After the blood donation procedure, your fur baby may be given special treatments such as a nice massage or belly rub. He may also receive some yummy treats, a bandana or tag saying he’s donated blood, etc. After all, he was a brave boy! Some dogs may need IV fluids to help them rehydrate after giving blood—there’s nothing to worry about. Your pup may need to stay relaxed and rest for a day, but then he can get back to his normal routine with no problem.
Is Dog Blood Donation Painful for My Dog?
Some dog parents are worried the procedure may be painful or scary for their fur babies. This is a normal and common fear. After all, the process involves needles, etc. Unlike cat blood donations, anesthesia is not generally given to dogs for blood donation. Most dogs tolerate the procedure with no problem.
Some dogs may experience some soreness or swelling at the site blood was drawn. This is normal and nothing to worry about.
The main issue with blood donations is that your pup must be well-behaved and calm at all times. If your dog is one who “bounces off the walls” or doesn’t like going to the vet, he may not be a good candidate to donate blood. That’s OK! Each dog is different, with their own personalities. Think about us humans—not all of us make good blood donors, after all.
Pet Parents & Doggie Benefits for Giving Blood
Some canine blood donation programs offer benefits to the doggie donators and their pet parents. Benefits can include:
- Free typing and blood screening: these are usually expensive procedures; however, they are usually free when your pup donates blood.
- Some vets or blood banks offer savings on future vet visits, free blood transfusions for dogs that donate, or even free or reduced-costs on preventative treatments. Some vets and blood banks even hold donation days, where pets and their pet parents can enjoy socializing, free food and vet services and more.
So, your canine companion could save other dog’s lives with his blood donation. And you and he may even be given some benefits to help lower vet care costs, etc. That’s a win-win situation for everyone!
Can a Dog Donate Blood to a Cat?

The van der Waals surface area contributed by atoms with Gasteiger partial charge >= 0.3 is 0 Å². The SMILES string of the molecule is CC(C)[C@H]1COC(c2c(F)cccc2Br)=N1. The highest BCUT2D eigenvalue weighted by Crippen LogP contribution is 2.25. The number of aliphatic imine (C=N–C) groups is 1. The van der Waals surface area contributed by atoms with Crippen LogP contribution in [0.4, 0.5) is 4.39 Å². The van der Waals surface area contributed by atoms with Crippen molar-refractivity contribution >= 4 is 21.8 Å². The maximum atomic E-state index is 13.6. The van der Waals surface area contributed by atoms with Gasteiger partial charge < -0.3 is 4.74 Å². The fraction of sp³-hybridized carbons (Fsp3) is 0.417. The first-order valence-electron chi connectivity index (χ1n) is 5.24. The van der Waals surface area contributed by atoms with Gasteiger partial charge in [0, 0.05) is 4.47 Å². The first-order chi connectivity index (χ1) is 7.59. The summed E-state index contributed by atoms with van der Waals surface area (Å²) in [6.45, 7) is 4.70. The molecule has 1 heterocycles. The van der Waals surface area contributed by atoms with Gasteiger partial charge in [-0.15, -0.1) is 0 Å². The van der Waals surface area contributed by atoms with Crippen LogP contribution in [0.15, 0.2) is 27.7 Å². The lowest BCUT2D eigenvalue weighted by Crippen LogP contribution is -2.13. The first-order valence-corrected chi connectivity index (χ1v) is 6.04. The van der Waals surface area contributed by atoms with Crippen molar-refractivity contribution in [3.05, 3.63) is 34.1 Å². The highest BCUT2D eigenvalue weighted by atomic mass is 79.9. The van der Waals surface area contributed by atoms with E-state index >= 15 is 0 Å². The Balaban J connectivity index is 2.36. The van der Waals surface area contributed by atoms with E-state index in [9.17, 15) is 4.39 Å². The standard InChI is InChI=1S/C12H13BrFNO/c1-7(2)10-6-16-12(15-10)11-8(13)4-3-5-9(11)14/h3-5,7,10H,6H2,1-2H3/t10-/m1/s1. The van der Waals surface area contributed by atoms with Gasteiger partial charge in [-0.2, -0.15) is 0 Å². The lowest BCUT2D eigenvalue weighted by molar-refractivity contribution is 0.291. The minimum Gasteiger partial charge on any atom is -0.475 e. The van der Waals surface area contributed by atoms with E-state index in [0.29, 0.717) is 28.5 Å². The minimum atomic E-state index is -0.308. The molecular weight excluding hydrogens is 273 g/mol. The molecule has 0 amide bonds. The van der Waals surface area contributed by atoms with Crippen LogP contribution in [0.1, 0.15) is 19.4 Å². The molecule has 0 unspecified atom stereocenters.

What about a dog to cat blood donation? Is this even possible? The short answer is yes! Research has been conducted on dog to cat blood transfusions and on occasion, though rare, sometimes vets have no other choice but to use a doggie blood donor to help a very sick cat. The medical term for a blood transfusion between different species is xenotransfusion. This type of procedure is rarely used. Dogs and cats have different blood types; however, a once-in-a-lifetime dog to cat blood transfusion is possible. There’s one famous incident where a cat, named Buttercup, was extremely anemic. The vet tried to have compatible cat blood sent from a blood bank, but it wouldn’t reach the office in time to save Buttercup. As a result, the vet chose to try a canine blood transfusion for the cat. The vet gave Buttercup Greyhound blood, as their blood can be used for universal donations. Buttercup received the dog blood transfusion in time and was able to go on to a healthier life after he recovered.
The only caveat for dog to cat blood transfusions is that the cat can never have received a previous canine transfusion, and they can never have another blood transfusion of this type again later in life. This is because the cat’s immune system may readily accept the canine blood the first time. The cat has no antibodies built up to the dog’s blood. However, if the cat has another transfusion of dog blood at some point in the future, their immune system will be triggered to create antibodies. These antibodies will attack the red blood cells and can lead to the death of the cat. This type of xenotransfusion is OK as long as the cat shows no signs of rejection during or after the blood transfusion. Most cats will be OK and go on to live happy, healthy lives afterwards.
How do I find a Dog Blood Bank Near Me?
If you’re interested in signing your fur baby up to be a blood donor, you can check with your vet. Some veterinarians will draw blood for blood banks. If your vet isn’t a part of a blood donation program, they may also be able to recommend a canine blood bank in your area.
Another option is to do an online search using the phrase “dog blood donations near me.” If you use this phrase on Google, the search will bring up a map with locations near your home. Then you can just choose the nearest dog blood bank or do a little research to choose a blood bank in your area.
Dog Blood Donations Save Lives
Canine blood donations are becoming more common due to the new advances in veterinary treatments Not only that, but a blood transfusion can save the life of a dog that’s been in an accident or is critically ill. If you think your dog may be a good donor candidate, be sure to check with your vet and/or take your dog to visit a dog blood bank for a physical and blood tests. You pup could end up being a hero by donating blood. He could very well save the life of another dog.